|04. After breakfast proceed to the centre of Saidu Sharif for a short promenade in Mingora bazaar with its different boutiques of handicrafts, local jewellery and shawls. This region is also well known for its handmade carpets and rugs.
|05. After breast departure for Peshawar to visit a well preserved monastery of Takhat-e-Bai en-route.Before reaching the monastery, we will pass through the Malakand Pass|
|06. After breakfast sightseeing of this historical city will commence by the visit of museum which houses treasures of Gandhara period: 300 BC to 300 AD. Built in 1906 in memory of Queen Victoria, Peshawar Museum is a blend of British and Moghal styles.|
|07. Drive to Islamabad 170km, afternoon sightseeing|
|08. Transfer to Islamabad airport for international flight|
|10 Days HISTORICAL & BUDDHISM TOUR DE HUNZA|
|01. Arrive at Islamabad airport transfer to hotel, afternoon city tour of Rawalpindi & Islamabad|
|02. Drive to Besham with the visit of Taxila, including Julian, Sirkap and museum. The history of Taxila spans about 1000 years (516 BC to 600 AD)|
|03. Drive to Gilgit on Karakorum highway 7-8hrs 340km, en-route visit rock carvings in different places along with Karakorum highway|
|04. Drive to Gilgit 140km, visit Gilgit bazaar and Kargha Buddha, after lunch drive to Hunza 100km|
|05. Morning visit Baltit 700 years old and Altit Fort 900 years old, afternoon drive to Duiker valley 30minutes|
|06. Drive to Gulmit 35km en-route visit rock carving, visit Hussani suspension briege, Hussani and Gulmit villages|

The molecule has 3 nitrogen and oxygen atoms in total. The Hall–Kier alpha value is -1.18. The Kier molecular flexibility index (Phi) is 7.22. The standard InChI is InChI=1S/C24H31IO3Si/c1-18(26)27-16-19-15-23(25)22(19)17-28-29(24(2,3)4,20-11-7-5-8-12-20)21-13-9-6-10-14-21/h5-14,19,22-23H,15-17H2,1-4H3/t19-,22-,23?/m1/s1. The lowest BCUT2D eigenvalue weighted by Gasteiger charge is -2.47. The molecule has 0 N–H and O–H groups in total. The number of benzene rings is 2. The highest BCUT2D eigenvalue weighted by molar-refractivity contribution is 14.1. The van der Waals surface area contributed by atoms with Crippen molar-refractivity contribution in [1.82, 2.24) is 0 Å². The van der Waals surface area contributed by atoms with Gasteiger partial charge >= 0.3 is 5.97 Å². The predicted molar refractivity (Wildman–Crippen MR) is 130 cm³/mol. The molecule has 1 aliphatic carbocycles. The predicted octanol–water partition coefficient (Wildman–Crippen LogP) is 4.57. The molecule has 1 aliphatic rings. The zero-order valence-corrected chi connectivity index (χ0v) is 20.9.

|07. Full day excursion to Khunjerab Pass 4733m, back to Karimabad for overnight, have a panoramic views of several above 7000m peaks, especially Passu cones.|
|08. Drive to Besham on Karakorum highway along with Indus River 9-10hrs|
|09. Drive to Islamabad 270 KM 6-7hrs|
|10. Transfer to Islamabad airport for return flight|
|10 DAYS WORLD HERITAGE SITES OF PAKISTAN|
|01. Welcome at Karachi airport, transferred to our hotel, afternoon sightseeing|
|02. We visit the National Museum that houses an impressive collection of relics from Indus Valley Civilization and the Gandhara period|
|03. After a short flight to Sukkur we proceed to the archaeological site of Mohenjodaro|
|04. We start with a tour of Sukkur, the largest settlement in interior Sind and continue on a scenic rural Sind and Lower Punjab drive to Bhong. Bhong is well known for its most extraordinary, albeit modern, mosque|
|05. We explore the city of Nawabs and Rajas before proceeding to Multan. Well known as a Sufi centre, Multan was the place where Alexander was hit with the arrow that led to his eventual death|
|06. A drive through green and rural Punjab gets to Harappa. The archaeological site of Harappa consists of a series of low archaeological mounds and cemeteries to the south of a dry bed of the Ravi River.|
|07. Lahore successively served as regional capital of the empires of the Shahi kingdoms in the 11th century, the Ghaznavids in the 12th century, the Ghurid State in the 12th and 13th centuries the Mughal Empire in the 16th century|
|08. We take the historical Grand Trunk Road to visit Rohtas Fort*, also called Qila Rohtas|
|09. Today we explore Taxila*. From the ancient Neolithic tumulus of Saraikala to the ramparts of Sirkap (2nd century B.C.)|
|10. Transfer to airport for return flight|